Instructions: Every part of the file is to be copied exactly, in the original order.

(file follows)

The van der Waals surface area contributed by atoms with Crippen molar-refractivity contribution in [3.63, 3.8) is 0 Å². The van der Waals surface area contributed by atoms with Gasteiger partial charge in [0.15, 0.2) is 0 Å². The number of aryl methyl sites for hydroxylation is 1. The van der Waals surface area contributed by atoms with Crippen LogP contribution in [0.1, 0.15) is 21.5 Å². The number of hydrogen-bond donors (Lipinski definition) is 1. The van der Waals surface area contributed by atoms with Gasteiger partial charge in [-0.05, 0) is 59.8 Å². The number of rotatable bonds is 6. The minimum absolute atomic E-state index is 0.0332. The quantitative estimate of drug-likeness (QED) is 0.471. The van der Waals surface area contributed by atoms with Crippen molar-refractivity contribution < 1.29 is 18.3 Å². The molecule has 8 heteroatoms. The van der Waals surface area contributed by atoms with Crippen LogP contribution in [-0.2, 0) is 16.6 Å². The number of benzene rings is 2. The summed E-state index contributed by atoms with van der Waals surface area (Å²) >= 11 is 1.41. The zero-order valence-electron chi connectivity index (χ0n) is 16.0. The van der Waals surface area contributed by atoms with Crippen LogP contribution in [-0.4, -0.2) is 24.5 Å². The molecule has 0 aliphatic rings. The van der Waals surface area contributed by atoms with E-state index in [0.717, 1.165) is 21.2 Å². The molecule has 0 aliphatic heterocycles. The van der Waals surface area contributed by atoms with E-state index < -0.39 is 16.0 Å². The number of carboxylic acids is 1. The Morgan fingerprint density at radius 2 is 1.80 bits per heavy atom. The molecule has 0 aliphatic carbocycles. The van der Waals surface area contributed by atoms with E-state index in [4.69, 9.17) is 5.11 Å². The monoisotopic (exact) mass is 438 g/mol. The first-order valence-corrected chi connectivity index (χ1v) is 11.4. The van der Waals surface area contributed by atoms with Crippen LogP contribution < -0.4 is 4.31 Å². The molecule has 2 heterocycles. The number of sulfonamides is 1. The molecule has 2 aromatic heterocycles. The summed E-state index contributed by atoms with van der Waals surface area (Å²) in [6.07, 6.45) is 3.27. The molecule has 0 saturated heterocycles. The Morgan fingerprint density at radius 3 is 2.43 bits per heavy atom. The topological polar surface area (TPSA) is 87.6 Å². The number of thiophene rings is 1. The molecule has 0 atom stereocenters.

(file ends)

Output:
The van der Waals surface area contributed by atoms with Crippen molar-refractivity contribution in [3.63, 3.8) is 0 Å². The van der Waals surface area contributed by atoms with Gasteiger partial charge in [0.15, 0.2) is 0 Å². The number of aryl methyl sites for hydroxylation is 1. The van der Waals surface area contributed by atoms with Crippen LogP contribution in [0.1, 0.15) is 21.5 Å². The number of hydrogen-bond donors (Lipinski definition) is 1. The van der Waals surface area contributed by atoms with Gasteiger partial charge in [-0.05, 0) is 59.8 Å². The number of rotatable bonds is 6. The minimum absolute atomic E-state index is 0.0332. The quantitative estimate of drug-likeness (QED) is 0.471. The van der Waals surface area contributed by atoms with Crippen molar-refractivity contribution < 1.29 is 18.3 Å². The molecule has 8 heteroatoms. The van der Waals surface area contributed by atoms with Crippen LogP contribution in [-0.2, 0) is 16.6 Å². The number of benzene rings is 2. The summed E-state index contributed by atoms with van der Waals surface area (Å²) >= 11 is 1.41. The zero-order valence-electron chi connectivity index (χ0n) is 16.0. The van der Waals surface area contributed by atoms with Crippen LogP contribution in [-0.4, -0.2) is 24.5 Å². The molecule has 0 aliphatic rings. The van der Waals surface area contributed by atoms with E-state index in [0.717, 1.165) is 21.2 Å². The molecule has 0 aliphatic heterocycles. The van der Waals surface area contributed by atoms with E-state index < -0.39 is 16.0 Å². The number of carboxylic acids is 1. The Morgan fingerprint density at radius 2 is 1.80 bits per heavy atom. The molecule has 0 aliphatic carbocycles. The van der Waals surface area contributed by atoms with E-state index in [4.69, 9.17) is 5.11 Å². The monoisotopic (exact) mass is 438 g/mol. The first-order valence-corrected chi connectivity index (χ1v) is 11.4. The van der Waals surface area contributed by atoms with Crippen LogP contribution < -0.4 is 4.31 Å². The molecule has 2 heterocycles. The number of sulfonamides is 1. The molecule has 2 aromatic heterocycles. The summed E-state index contributed by atoms with van der Waals surface area (Å²) in [6.07, 6.45) is 3.27. The molecule has 0 saturated heterocycles. The Morgan fingerprint density at radius 3 is 2.43 bits per heavy atom. The topological polar surface area (TPSA) is 87.6 Å². The number of thiophene rings is 1. The molecule has 0 atom stereocenters.